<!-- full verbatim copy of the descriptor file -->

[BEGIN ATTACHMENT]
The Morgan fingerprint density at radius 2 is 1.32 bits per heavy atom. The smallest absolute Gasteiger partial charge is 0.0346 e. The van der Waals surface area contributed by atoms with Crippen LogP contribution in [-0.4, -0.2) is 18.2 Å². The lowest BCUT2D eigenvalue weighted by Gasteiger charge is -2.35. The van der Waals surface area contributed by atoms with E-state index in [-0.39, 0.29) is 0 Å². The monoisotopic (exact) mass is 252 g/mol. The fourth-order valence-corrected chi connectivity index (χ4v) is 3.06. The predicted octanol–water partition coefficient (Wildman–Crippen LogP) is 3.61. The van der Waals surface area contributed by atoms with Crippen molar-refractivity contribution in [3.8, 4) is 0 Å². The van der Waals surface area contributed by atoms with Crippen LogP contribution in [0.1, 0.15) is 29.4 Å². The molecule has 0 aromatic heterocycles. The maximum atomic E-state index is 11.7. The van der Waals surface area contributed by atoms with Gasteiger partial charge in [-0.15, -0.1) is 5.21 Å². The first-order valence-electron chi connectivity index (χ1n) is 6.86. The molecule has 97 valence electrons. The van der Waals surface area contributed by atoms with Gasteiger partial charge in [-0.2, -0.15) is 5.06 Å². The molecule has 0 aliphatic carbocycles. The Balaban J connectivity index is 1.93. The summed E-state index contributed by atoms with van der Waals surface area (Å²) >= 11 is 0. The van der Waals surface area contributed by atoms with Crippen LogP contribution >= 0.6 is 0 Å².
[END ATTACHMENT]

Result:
The Morgan fingerprint density at radius 2 is 1.32 bits per heavy atom. The smallest absolute Gasteiger partial charge is 0.0346 e. The van der Waals surface area contributed by atoms with Crippen LogP contribution in [-0.4, -0.2) is 18.2 Å². The lowest BCUT2D eigenvalue weighted by Gasteiger charge is -2.35. The van der Waals surface area contributed by atoms with E-state index in [-0.39, 0.29) is 0 Å². The monoisotopic (exact) mass is 252 g/mol. The fourth-order valence-corrected chi connectivity index (χ4v) is 3.06. The predicted octanol–water partition coefficient (Wildman–Crippen LogP) is 3.61. The van der Waals surface area contributed by atoms with Crippen molar-refractivity contribution in [3.8, 4) is 0 Å². The van der Waals surface area contributed by atoms with Crippen LogP contribution in [0.1, 0.15) is 29.4 Å². The molecule has 0 aromatic heterocycles. The maximum atomic E-state index is 11.7. The van der Waals surface area contributed by atoms with Gasteiger partial charge in [-0.15, -0.1) is 5.21 Å². The first-order valence-electron chi connectivity index (χ1n) is 6.86. The molecule has 97 valence electrons. The van der Waals surface area contributed by atoms with Gasteiger partial charge in [-0.2, -0.15) is 5.06 Å². The molecule has 0 aliphatic carbocycles. The Balaban J connectivity index is 1.93. The summed E-state index contributed by atoms with van der Waals surface area (Å²) >= 11 is 0. The van der Waals surface area contributed by atoms with Crippen LogP contribution >= 0.6 is 0 Å².